Following his impressive turn in “Captain America: Civil War” in 2016, Boseman proves from the beginning of “Black Panther” that he can easily carry a film on his own, something fans of the actor already knew after his memorable turns as Jackie Robinson in “42” and James Brown in “Get on Up.” Boseman is no longer one of about a dozen principal characters he’s dividing time with, and he’s able to give T’Challa/Black Panther some depth because of it.

By Black Panther having a solo film, it also allows for other characters to be introduced into the story, which are wonderfully realized by the likes of Angela Bassett, Lupita Nyong’o, Forrest Whitaker, Dana Gurira, Martin Freeman, Andy Serkis, Letita Wright and Daniel Kaluuya. The key to the film’s success is, while the action is intense, the sets are jaw-dropping and the special effects are spectacular, they never outweigh the story Coogler is telling. “Black Panther” gives more than enough room for its characters to breathe, and they create a memorable superhero film in the process.

Lammometer: 8 (out of 10)

Tim Lammers reviews movies weekly for The KQ92 Morning Show,” “KARE 11 News at 11” (NBC), “The Tom Barnard Podcast” and “The BS Show” with Bob Sansevere.

Copyright 2017

Movie review: ‘The 15:17 to Paris’ deserves full salute

“The 15:17 to Paris” (PG-13)

If you go to director Clint Eastwood’s compelling new true-life drama “The 15:17 to Paris” to focus on the acting, you’re missing the point. Spencer Stone, Alek Skarlatos and Anthony Sadler are not professional actors,  they’re re-enactors of the biggest story of their lives.  They were brought aboard the film by Eastwood to give its audience the only true perspective of what went into the trio of lifelong friends’ daring move to take down an ISIS terrorist armed with rifles and 300 rounds of ammunition to kill as many innocent people as possible on a passenger train bound for Paris in August 2015. Even if Eastwood would have cast the best actors in the business to play Stone, Skarlatos and Sadler, “The 15:17 to Paris” wouldn’t have had nearly as much impact.

The focal point of “The 15:17 to Paris,” naturally, is how the trio thwarted the terrorist attack, as Stone selflessly charged toward the gunman with a weapon pointed at him, a move that would have certainly been the Air Force member’s last if not for the fact that the terrorist’s weapon malfunctioned. As Stone desperately tried to subdue the terrorist, Army National Guard Specialist Skarlatos and Sadler jumped in and attempted to beat the would-be killer into submission until Stone choked him out. Perhaps even more amazing, Stone, who was slashed and nearly had his left thumb cut off by the terrorist, ignored his wounds as he attended to a shooting victim with blood gushing from his neck.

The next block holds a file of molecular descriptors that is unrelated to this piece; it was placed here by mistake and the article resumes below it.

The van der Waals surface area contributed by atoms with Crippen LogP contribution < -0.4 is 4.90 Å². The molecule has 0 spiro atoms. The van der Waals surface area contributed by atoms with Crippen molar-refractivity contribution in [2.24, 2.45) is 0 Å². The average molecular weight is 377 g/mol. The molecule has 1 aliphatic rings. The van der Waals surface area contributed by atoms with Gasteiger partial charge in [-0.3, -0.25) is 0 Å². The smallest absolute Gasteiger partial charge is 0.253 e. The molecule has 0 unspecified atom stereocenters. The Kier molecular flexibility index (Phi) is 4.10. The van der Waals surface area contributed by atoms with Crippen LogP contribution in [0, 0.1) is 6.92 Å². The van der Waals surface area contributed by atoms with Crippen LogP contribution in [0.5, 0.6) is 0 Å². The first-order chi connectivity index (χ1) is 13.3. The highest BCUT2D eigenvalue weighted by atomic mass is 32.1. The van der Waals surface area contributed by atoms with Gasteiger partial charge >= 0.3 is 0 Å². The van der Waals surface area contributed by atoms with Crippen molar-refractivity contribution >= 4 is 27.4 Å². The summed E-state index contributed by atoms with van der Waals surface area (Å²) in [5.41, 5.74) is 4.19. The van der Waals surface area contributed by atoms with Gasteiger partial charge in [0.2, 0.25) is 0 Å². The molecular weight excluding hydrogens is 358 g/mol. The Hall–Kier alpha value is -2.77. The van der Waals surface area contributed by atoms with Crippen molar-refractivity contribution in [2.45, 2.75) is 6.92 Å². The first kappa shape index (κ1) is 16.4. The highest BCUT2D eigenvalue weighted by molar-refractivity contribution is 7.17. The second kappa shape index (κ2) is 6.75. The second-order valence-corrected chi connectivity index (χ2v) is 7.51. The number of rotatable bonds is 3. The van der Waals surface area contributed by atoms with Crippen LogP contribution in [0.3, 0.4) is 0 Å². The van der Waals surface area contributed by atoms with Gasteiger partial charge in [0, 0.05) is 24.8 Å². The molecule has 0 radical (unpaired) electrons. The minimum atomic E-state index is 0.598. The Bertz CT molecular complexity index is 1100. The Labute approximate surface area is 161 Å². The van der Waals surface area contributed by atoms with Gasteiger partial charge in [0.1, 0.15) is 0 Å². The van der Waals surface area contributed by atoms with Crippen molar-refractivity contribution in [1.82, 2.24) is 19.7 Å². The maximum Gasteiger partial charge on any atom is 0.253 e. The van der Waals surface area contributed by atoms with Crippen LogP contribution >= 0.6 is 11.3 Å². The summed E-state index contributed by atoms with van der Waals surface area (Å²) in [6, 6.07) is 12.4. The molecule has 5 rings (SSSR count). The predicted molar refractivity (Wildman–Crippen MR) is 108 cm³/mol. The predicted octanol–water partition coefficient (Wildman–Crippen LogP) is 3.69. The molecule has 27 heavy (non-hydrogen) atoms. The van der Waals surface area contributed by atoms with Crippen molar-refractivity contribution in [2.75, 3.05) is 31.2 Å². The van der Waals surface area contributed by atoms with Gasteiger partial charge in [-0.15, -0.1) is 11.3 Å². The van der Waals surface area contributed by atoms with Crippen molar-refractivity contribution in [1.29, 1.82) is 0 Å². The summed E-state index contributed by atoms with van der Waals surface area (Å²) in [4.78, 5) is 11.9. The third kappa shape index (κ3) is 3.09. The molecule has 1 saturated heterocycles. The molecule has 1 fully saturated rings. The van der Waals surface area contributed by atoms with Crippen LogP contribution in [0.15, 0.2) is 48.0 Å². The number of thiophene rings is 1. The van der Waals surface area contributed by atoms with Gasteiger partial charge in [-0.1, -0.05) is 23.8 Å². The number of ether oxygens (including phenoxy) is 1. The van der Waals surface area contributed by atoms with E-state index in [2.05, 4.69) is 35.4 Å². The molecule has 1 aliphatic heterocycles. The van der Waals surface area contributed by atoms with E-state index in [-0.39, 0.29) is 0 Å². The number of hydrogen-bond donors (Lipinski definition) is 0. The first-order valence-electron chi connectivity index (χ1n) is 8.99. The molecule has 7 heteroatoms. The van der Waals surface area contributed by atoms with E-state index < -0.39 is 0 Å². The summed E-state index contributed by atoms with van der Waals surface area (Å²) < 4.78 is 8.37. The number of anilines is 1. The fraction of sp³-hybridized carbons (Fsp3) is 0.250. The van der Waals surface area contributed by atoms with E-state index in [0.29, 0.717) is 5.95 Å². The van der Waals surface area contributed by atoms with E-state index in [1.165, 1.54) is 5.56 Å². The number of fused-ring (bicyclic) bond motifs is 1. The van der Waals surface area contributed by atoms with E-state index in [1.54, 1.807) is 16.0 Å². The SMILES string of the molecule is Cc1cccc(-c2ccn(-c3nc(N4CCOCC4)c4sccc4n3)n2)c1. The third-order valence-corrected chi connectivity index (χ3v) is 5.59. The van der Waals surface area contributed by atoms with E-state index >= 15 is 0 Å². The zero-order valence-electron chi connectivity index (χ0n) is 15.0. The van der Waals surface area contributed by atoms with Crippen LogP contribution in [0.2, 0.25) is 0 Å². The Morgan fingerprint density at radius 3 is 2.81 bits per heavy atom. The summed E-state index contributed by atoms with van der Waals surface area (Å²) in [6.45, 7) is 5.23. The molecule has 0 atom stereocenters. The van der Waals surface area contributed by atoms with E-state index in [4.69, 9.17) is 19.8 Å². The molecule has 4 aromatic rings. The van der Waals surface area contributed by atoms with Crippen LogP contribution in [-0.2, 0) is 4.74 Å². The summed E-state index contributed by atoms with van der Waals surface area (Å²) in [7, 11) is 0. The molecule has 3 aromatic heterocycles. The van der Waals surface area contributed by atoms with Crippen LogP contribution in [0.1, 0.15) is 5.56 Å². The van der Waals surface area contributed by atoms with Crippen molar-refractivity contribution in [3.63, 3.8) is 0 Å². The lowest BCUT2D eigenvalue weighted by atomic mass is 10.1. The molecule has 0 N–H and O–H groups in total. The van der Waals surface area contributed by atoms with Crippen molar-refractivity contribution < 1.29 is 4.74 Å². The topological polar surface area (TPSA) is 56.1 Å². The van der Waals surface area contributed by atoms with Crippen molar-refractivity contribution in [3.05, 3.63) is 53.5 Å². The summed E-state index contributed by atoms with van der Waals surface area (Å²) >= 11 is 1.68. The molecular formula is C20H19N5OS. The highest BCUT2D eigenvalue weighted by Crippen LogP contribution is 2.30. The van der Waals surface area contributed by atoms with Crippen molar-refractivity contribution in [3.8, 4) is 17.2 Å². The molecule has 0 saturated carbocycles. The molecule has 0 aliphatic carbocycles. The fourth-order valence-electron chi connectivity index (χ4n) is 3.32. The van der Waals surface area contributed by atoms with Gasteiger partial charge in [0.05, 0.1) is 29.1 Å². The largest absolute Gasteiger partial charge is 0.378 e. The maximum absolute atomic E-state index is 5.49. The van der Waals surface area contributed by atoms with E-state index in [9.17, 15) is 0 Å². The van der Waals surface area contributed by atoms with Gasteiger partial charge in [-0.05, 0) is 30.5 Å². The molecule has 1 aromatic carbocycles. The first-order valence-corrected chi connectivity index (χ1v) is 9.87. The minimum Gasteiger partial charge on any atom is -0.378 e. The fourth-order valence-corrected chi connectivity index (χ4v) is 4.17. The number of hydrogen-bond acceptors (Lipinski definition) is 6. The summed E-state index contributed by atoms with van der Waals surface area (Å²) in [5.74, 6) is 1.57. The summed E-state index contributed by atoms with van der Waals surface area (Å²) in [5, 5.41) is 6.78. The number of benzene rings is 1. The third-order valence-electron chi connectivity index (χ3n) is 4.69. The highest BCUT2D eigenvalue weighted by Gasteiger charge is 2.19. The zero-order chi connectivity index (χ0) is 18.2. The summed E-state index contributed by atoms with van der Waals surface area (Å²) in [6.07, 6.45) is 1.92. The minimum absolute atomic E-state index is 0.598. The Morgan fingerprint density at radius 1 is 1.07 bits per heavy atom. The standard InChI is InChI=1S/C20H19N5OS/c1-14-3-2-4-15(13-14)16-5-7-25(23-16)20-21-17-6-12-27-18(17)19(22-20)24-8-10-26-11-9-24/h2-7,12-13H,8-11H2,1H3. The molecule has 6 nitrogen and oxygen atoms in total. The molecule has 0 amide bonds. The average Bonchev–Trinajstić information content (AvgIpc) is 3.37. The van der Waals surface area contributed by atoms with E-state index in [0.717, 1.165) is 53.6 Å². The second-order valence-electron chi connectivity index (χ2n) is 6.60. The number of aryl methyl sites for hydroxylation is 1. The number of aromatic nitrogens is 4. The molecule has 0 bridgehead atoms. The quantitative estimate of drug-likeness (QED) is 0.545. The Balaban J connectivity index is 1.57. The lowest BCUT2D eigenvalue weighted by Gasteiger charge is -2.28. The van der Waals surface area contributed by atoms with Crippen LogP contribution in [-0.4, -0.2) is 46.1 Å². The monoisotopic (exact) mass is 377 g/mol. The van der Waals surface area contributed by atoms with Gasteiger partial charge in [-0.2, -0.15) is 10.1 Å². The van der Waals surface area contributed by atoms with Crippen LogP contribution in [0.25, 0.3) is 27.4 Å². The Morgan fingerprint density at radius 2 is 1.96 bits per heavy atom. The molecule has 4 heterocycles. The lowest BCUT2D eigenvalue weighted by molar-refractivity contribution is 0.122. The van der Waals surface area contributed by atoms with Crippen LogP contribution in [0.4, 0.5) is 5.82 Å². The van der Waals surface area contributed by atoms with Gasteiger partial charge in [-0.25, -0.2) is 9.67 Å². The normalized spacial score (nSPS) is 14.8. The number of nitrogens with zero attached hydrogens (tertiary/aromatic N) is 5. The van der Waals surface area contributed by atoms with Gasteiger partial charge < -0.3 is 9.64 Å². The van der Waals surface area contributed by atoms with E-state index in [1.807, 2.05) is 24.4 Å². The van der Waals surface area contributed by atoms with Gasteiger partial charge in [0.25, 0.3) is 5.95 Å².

The 1517 to Paris

Unfolding in the same natural way Eastwood’s harrowing true-life tale “Sully” did in 2016, Eastwood gives context to “The 15:17 to Paris,” first by examining how the three friends came to be as middle schoolers in Sacramento, California. Separated by different circumstance soon thereafter, their friendship endured, and the action picks up again as Stone joins the Air Force, Skarlatos enlists in the Army, and Sadler — never showing any interest in the military –sits it out but supports his best friends.

While “The 15:17 to Paris” is far from Eastwood’s best directorial effort, the film still shows how phenomenal of a filmmaker he truly is. Yes, the scene where the trio takes down the ISIS terrorist is masterfully done, but where Eastwood truly excels is finding a profound meaning in the trio’s back story. Stone, Skarlatos and Sadler were all bullied and were outcasts, and while they didn’t fit in at their school, they still found each other. If not for that fortuitous friendship and establishment of a solid foundation that guided them throughout their turbulent young lives, their destiny to save as many of 500 people on August 21, 2015, simply never would have been realized. For that reason alone, all those involved in “The 15:17 to Paris” deserves our full salute.

Lammometer: 8 (out of 10)

Tim Lammers reviews movies weekly for The KQ92 Morning Show,” “KARE 11 News at 11” (NBC), “The Tom Barnard Podcast” and “The BS Show” with Bob Sansevere.

Copyright 2017

Movie review: Despite impressive cast, ‘Hostiles’ plods

AUDIO: Listen to Tim’s review of “Hostiles” on “The KQ Morning Show” with Tom Barnard. Segment begins 12 minutes in.

“Hostiles” (R)

Christian Bale leads an impressive cast in a film that never realizes its full potential in “Hostiles,” a meandering, post-Civil War period film from Scott Cooper (“Crazy Heart,” “Black Mass”). Finally expanding into theaters after an unsuccessful awards season run, “Hostiles” likely won’t have the steam to last long in theaters despite the best efforts of Bale and company.

“Hostiles” is set in 1892, when a well-regarded Calvary captain (Bale) is tasked by the U.S. president to transport a dying Cheyenne war chief (Wes Studi) and his family from New Mexico back to the chief’s tribal land in Montana. Reluctant to take on the mission because the chief was responsible for the deaths of several of his friends, the captain embarks on horseback with a traveling party for what is supposed to be his last mission before he retires. Sworn enemies at the beginning, as the captain and the chief trek through brutal territory where they are safe from no one, and eventually realize they must band together if they are going to survive the brutal environs.

Although “Hostiles” shows tremendous promise at the beginning, the film never gains any momentum, despite the best efforts of Bale, Studi and Rosamund Pike as woman who suffered a horrific family tragedy that the dangerous, unforgiving ride. The film moves as slow as the horses the cast members ride upon, as any moments of intensity are far outweighed by long, uneventful stretches that sadly lead to a predictable outcome.

Lammometer: 6 (out of 10)

Tim Lammers reviews movies weekly for The KQ92 Morning Show,” “KARE 11 News at 11” (NBC), “The Tom Barnard Podcast” and “The BS Show” with Bob Sansevere.

Copyright 2017

Original Interviews, Reviews & More By Tim Lammers